Dempster cleanup a multi-part, lengthy process for the City of Beatrice
BEATRICE – Three to four years….and six to ten million dollars. Those are the most recent estimates of what it will take to get rid of the vacant Dempster Manufacturing plant in south Beatrice.
"The EPA has gone through and they have put in barrels a number of different chemicals they found throughout the building. They are working on lining up contractors to come up and haul those away to appropriate landfills." City Administrator Tobias Tempelmeyer says the city is working on grants for assessing what’s at the facility…working on recovering back taxes….and examining past insurance policies that may have existed that could help recover some costs. City Attorney Taylor Rivera says the plant property is split into five parcels.
"We have ownership of two back taxes purchased and waiting on foreclosure on all but one. We have one...which is the main face that you see everyday that you pass by...the issue with that is we've had issues negotiating a price for that for the past thirty years. People have just been hedging their bets that the city might come and one day buy this from them. They're asking pretty astronomical prices for these back taxes. Our negotiation is how about you donate this to us for a dollar? Because, you can't foreclose without avoiding liability through the EPA."
Tempelmeyer says the city has to own the plant property before it can apply for a Brownfield grant through the EPA to assist with cleanup…for up to $500,000. But, the grant program doesn’t pay for the cost to demolish the plant.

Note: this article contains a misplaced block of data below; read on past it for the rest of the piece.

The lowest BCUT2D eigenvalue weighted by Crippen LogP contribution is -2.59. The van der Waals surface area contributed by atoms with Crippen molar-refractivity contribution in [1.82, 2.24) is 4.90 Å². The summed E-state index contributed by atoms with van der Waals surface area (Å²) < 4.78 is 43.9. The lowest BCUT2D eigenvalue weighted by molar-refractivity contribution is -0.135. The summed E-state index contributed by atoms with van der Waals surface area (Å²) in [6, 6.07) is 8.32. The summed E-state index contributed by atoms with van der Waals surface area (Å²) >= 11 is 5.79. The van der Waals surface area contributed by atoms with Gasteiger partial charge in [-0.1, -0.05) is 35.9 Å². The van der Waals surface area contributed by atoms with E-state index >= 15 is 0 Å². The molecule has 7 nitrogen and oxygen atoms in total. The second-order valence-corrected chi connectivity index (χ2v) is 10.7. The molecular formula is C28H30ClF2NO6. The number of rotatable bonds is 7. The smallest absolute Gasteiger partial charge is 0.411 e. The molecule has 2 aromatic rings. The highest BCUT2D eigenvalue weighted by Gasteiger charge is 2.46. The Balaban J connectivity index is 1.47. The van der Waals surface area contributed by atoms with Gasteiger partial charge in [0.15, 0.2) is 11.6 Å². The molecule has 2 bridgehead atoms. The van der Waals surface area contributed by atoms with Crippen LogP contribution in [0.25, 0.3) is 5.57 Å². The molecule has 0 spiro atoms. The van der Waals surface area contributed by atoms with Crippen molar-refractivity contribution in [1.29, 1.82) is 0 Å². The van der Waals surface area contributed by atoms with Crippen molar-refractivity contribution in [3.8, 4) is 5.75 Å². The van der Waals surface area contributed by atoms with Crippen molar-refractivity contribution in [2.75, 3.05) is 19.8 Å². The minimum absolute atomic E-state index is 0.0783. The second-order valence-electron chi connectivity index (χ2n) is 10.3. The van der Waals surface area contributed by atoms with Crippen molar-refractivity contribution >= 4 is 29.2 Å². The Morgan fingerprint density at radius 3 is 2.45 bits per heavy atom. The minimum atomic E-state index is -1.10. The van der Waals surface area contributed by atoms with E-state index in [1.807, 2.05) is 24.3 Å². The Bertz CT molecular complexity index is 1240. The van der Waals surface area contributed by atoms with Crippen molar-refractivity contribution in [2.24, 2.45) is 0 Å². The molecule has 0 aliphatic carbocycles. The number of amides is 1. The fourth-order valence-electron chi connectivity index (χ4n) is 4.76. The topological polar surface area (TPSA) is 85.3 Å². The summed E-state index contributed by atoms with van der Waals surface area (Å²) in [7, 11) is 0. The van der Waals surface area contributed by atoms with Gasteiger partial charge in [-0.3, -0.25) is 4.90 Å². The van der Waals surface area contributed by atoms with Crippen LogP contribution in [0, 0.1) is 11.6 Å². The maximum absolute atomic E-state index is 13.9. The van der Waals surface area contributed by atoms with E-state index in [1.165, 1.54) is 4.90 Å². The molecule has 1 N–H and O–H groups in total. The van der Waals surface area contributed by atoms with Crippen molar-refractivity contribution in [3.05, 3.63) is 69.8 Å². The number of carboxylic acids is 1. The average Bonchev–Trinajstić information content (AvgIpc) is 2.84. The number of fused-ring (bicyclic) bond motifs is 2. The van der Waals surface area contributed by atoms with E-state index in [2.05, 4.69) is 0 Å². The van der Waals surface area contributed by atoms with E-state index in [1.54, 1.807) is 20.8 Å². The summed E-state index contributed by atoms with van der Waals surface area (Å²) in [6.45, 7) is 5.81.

"It will clean up the dirt underneath the building, but you have to tear the building down first, to get to it. Obviously, we have a huge expense in just cleaning up the buildings before we get there. (Rivera).."That brings us back to those attorneys looking through those old liability policies...all those insurance policies, because those, back in the day, would last forever. They've been successful in recovering some money through those and that's kind of where we're at, right now. They're still trying to figure out some of the corporate history, but that's really the big hangup with that."
Taking total ownership of the property, raises the specter of greater liability for the city. The plant’s presence on the EPA’s Superfund sites list could mean money is available in the future for cleanup…..but that could be years away. Tempelmeyer says the reason for using grant funds to assess chemicals that may be present….is that it might be shown that contamination isn’t present everywhere. He says that could reduce the amount of material that has to be shipped away…saving costs.